Thursday, January 29, 2015

Wednesday, January 28, 2015

This Fant4stic 4 Trailer is in no way exciting



I confess I hoped Fox would embrace the Kirby-ness of the FF, but, instead, they clearly translated this from Ultimate FF, a comic nobody ever cared about and I wouldn't recommend.

Maybe the next trailer will knock my socks off, but this looks as lackluster as the last two FF movies.  Which, wow, that's actually kind of hard to do.

Discuss.

Monday, January 26, 2015

Answering Questions - The Picky Girl asks Where One Should Start When it Comes to Comics

Picky Girl placed the following in the comment box

Ok, I have a question. So I was not a comics girl growing up. I read a ton - and a lot of stuff that was probably way above my head - but the only comics I ever came in contact with were Archie and Veronica at my grandmother's house (in the bathroom...).

In college, a prof handed me Watchmen, and I loved it. I read some graphic novels and did a lot of reading about comics and the superhero, but when it came to comics, I never knew where to begin. There are so many iterations that I don't know where to begin. Any suggestions?

I'll go ahead and ask my fellow comics dorks to weigh in down in the comment section.  I know you've got your opinions, and my suggestions are just that.  They're just some suggestions by me.  So, chime in, buddies.

First of all, I think if you get down to it, a lot of people had their first and often their last exposure to comics through Archie Comics.  There's a reason everyone over a certain age recognizes Archie and Jughead, and enough people are aware of the Archie-Veronica-Betty love triangle so that you can use it as cultural shorthand.

I'm one of those kids, too.  I have a warm spot in my heart for Archie, even if I can't imagine how one remains a lifelong reader, but people do that, and that's kind of cool.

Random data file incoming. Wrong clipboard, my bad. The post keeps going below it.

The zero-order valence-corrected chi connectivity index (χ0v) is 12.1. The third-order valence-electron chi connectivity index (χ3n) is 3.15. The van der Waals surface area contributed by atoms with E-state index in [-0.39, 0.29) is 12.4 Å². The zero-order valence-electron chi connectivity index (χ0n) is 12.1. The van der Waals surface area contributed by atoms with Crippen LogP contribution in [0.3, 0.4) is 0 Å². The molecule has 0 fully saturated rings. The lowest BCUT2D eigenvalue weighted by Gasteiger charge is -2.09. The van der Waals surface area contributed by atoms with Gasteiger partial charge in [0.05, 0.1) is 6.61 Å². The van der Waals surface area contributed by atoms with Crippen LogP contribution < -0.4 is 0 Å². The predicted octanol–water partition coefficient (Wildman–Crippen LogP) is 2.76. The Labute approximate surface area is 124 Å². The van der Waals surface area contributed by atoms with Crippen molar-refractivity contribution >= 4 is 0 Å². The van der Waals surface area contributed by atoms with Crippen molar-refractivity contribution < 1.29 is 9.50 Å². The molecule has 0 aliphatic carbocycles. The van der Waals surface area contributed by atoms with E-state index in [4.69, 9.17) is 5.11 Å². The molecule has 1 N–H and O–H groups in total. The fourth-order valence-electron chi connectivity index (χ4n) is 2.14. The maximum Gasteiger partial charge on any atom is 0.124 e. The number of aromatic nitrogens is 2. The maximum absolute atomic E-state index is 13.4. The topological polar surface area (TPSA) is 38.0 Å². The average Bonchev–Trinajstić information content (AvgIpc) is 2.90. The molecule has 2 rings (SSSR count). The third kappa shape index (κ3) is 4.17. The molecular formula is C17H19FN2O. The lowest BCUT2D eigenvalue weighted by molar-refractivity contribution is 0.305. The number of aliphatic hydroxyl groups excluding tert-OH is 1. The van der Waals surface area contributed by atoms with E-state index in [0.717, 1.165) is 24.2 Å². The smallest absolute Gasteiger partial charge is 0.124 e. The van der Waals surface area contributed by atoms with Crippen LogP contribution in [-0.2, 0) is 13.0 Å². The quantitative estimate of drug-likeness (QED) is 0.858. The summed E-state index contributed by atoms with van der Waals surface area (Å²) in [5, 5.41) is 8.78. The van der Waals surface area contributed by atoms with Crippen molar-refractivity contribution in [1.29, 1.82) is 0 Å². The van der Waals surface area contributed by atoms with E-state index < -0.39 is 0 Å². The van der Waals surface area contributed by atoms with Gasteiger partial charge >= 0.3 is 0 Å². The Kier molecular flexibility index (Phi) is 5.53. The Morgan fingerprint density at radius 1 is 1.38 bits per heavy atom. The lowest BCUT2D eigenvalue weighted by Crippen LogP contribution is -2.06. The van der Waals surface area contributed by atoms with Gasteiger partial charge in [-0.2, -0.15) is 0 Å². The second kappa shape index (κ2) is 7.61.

yeah.  every high school guy has two girlfriends who are cool with this situation.

Back in the 90's, you got to ride the wave of 1980's envelope-pushing comics and academics for whom bringing in anything on the edge of culture to teach was kind of a novel thing.  Watchmen has sold a lot of copies to kids taking a blow-off course where they could read comics, but it earned its rep as one of the very, very few comics that reads like a sprawling novel and talks to an audience of people who also read Thomas Wolfe.  I cannot stress how rare this is in capes and tights comics.  Less so in other genres of comic.

The 1970's brought in the first writers that wanted to push beyond kiddie-stuff and you wound up with Green Arrow seeing his ward shooting up smack (no lie!), but it still read as a 22-page adventure with only loose tethers to the past and future.  And, 95% of the time when comics think they're writing for adults or to make a point, it's still basically Speedy doing smack.

First it's comics, then you smoke one rock of pot, and then wham-o!  You've riding the white pony and defending Jethro Tull in public.

Almost nothing in capes and tights before or after Watchmen is Watchmen, and I've written extensively about how comics have learned all the wrong lessons from a superhero comic that wrote up to a literate audience.  We can cover that again some other time, and surely will, but that wasn't really your question.  What I'm doing here is: expectation setting.

Sunday, January 25, 2015

The Single Question Posed is Answered - Star Wars or Star Trek?

Gerry asks:

Not sure if you've ever come out on either side of this, but the public demands an answer: Star Wars or Star Trek?
The short answer is:  Planet of the Apes.

pew pew pew!

The real answer is - I grew up loving both, and never understood why I had to pick one over the other.  To me, that was sort of like picking Dragonslayer over The Secret of NIMH.  I kind of felt they were two different animals (one is fantasy, one is space adventure) and I could enjoy both, but I do get that it's like the need to pick either DC or Marvel and then go online and defend your stance from a religious perspective.  It's the internet.  You want to feel that there's logic to your gut feeling.

In my youth, Star Wars certainly got a lot of extra weight as it was the franchise that was being merchandised like crazy.  I never had any official Star Trek stuff until college, I think, when Jamie's Dad got me a Next Generation badge for Christmas (I was touched).

But let's not take any short cuts.  Let's take a really, really long look at this, shall we?

Saturday, January 24, 2015